A: In 2006, while working for International Justice Mission (www.ijm.org), an organization dedicated to helping equip justice systems around the world to protect the poor, I climbed Kilimanjaro to raise awareness and funds to fight child trafficking in Africa. I had met a 12-year old girl named Mary in Kenya, whose parents had been tragically killed, and with the pressures that mounted against her to care for her three younger siblings, Mary was at extreme risk of being preyed upon by traffickers who frequently visited her village offering great paying (falsified) jobs in Nairobi. I was determined to see that Mary and her three siblings could receive care from a local organization that could provide shelter, access to healthcare and education for these children so that they would have vocational options and enough money to resist such tempting offers. (The promise of better jobs or an upfront sum of money to cover a family or medical emergency often propels such an individual into debt bondage, a form of human trafficking.)
When I returned from Africa, I started opening the newspapers to find local stories of human trafficking happening right here, with forced labor in restaurants, sexual exploitation in massage parlors and busts of undercover brothels, but there was so little dialogue about the problem here in the U.S. Both foreign nationals and American citizens have been taken up into this criminal activity because of their similar vulnerability to conditions of poverty, extreme medical expenses, lack of job skills, and more. I felt compelled to found the Bay Area Anti-Trafficking Coalition and bring the global dialogue about this issue here to the Bay Area in California.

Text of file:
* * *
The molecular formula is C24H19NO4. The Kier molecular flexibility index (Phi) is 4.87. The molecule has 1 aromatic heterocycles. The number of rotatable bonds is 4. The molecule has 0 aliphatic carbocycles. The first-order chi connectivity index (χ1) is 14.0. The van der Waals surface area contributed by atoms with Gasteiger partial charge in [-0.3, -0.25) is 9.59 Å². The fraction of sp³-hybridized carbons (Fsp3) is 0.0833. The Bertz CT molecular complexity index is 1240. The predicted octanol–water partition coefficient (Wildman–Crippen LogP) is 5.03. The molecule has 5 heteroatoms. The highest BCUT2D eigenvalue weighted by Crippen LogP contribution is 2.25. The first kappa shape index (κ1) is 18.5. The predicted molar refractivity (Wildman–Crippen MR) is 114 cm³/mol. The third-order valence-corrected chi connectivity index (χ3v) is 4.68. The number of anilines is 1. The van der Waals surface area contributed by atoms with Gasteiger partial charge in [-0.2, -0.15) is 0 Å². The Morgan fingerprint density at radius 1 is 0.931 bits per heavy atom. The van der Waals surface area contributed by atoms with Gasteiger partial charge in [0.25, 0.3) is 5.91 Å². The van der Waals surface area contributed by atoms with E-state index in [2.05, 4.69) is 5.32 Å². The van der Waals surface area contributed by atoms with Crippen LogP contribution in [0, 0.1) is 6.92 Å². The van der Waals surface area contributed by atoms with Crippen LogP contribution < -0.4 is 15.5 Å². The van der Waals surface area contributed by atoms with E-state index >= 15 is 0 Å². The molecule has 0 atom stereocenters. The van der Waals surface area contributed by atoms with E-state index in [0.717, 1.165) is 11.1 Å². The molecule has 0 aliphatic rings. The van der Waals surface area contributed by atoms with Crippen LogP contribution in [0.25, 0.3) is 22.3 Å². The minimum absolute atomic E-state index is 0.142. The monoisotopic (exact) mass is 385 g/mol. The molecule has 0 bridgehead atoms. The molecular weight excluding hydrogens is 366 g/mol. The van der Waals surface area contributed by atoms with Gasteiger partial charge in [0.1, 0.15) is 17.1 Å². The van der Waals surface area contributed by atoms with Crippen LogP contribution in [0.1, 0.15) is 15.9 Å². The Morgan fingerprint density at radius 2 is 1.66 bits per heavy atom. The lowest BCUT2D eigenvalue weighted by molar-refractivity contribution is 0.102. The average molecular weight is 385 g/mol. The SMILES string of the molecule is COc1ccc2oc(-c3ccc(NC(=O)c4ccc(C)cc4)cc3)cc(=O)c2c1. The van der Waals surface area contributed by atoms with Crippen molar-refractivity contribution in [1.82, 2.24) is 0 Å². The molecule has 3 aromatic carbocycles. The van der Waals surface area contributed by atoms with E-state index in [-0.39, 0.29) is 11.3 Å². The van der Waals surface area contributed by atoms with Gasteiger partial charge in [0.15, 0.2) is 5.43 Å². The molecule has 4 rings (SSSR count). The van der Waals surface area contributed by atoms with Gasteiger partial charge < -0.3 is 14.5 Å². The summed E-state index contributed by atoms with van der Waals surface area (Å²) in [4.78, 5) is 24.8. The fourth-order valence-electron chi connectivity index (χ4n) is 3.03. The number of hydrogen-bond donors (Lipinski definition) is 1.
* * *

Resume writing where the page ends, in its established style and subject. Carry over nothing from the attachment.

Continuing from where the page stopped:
Q: What is your advice for expats living here?
A: Some of the largest cases of human trafficking in Northern California have been brought to the attention of authorities by those in the expat community who are familiar with the vulnerabilities associated with embracing life in an unfamiliar country. Examples are: Thai workers brought in to help construct the new Bay bridge, and a Stanford visiting scholar who brought with her domestic help held in slave-like conditions, among others. Expats who are aware of this threat of trafficking to their affinity group can be an important bridge to help mobilized leaders in their community to provide trainings of awareness around the issue, and can help alert family members and friends in their home country of any links they identify between U.S. falsified jobs and promises of employment that are being promoted back home. Any suspicious activity or concerns can be anonymously called into the National Human Trafficking Hotline (1-888-373-3888) or text HELP to BeFree (233733).
Q: What is the BAATC?
A: The BAATC equips communities to fight trafficking and at www.baatc.org provides a 12-month calendar of all anti-trafficking training and awareness events around the region so that individuals and community leaders can take their next step in fighting this horrific injustice to human freedom.
To learn more, the BAATC is hosting Freedom Summit 2015 on May 9th, 2015 in the new Levi’s Stadium in Santa Clara, California. This is the largest community-based anti-trafficking training conference of its kind in the country. You are invited to register now at: www.freedom-summit.org.
*Betty Ann Boeving has been teaching and speaking on community-based solutions to fight human trafficking for over ten years. More training is available through her TEDx talk on trafficking at: https://vimeo.com/32157524.